Does tea contain nicotine?
May 12, 2022
Tea is a widely used beverage across the world, but you might be shocked to hear that it contains nicotine.
Nicotine is a naturally occurring addictive chemical found in plants such as tobacco. Potatoes, tomatoes, and tea all contain trace amounts.
Despite the presence of nicotine in tea, it is absorbed differently than nicotine in cigarettes and offers relatively little health harm.
Nicotine is found in very small amounts in tea
Nicotine is found in tea leaves, as well as a few other fruits and vegetables such as potatoes and tomatoes, although only in trace amounts.
According to studies, instant black, green, and oolong teas can contain up to 0.7 mcg of nicotine per 1/2 tablespoon (1 gram) of dry weight.
However, 0.7 mcg is comparable to 0.000007 grams, thus this is a very little quantity.
In addition, one research found that brewing tea for 5 minutes only released only half the nicotine found in dried tea into the drink.
How is nicotine found in tea absorbed?
Tea has a different kind of nicotine than cigarettes and other inhaled tobacco products, which makes it less hazardous and addictive.
Your digestive tract breaks down the nicotine in liquid tea. Because 1 cup (240 ml) of liquid takes 45 minutes to empty from your stomach into your small intestine, this procedure might take several hours depending on how much you drink.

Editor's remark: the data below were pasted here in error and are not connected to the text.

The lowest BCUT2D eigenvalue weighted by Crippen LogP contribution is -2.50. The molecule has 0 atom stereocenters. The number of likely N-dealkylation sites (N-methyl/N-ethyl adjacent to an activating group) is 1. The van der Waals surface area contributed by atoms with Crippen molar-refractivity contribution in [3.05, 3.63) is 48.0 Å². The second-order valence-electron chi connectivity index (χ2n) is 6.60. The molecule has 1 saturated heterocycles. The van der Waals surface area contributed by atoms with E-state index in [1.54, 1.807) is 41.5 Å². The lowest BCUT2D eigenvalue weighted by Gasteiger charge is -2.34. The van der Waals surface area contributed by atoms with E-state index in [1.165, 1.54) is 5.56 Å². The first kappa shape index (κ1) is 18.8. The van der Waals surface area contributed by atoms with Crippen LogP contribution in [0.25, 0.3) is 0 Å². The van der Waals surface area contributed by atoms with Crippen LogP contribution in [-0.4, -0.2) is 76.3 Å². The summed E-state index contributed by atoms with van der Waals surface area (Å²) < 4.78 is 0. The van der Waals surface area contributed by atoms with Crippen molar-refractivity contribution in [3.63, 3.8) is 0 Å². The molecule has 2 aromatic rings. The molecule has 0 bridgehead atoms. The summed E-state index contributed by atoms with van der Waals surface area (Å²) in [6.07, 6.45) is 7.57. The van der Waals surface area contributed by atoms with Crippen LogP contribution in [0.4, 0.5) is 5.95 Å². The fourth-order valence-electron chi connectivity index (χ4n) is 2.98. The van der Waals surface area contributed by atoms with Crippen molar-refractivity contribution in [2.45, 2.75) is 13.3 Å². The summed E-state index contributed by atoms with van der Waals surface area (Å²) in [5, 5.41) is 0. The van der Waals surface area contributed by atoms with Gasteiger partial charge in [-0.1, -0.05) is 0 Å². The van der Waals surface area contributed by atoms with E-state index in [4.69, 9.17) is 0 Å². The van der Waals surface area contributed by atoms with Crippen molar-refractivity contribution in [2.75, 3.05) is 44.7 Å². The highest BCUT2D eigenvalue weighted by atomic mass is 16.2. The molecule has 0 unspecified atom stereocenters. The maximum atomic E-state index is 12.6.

Nicotine in tea isn't thought to be capable of having the same instant, addictive effects as nicotine taken into your lungs because it's present in minute levels and absorbed through digestion.
Is it addictive?
The nicotine in tea is not addictive due to its extremely low levels and sluggish absorption rate.
It does not promote nicotine cravings or addiction, nor does it have any negative side effects. As a result, tea is safe for persons who are attempting to quit smoking.
Indeed, new study in mice suggests that the antioxidants in green tea may aid in the treatment of nicotine toxicity, which is cellular damage to the heart, lungs, kidneys, and liver caused by excessive nicotine consumption.
However, because this study is still under progress, it's uncertain if green tea would have the same benefits on humans.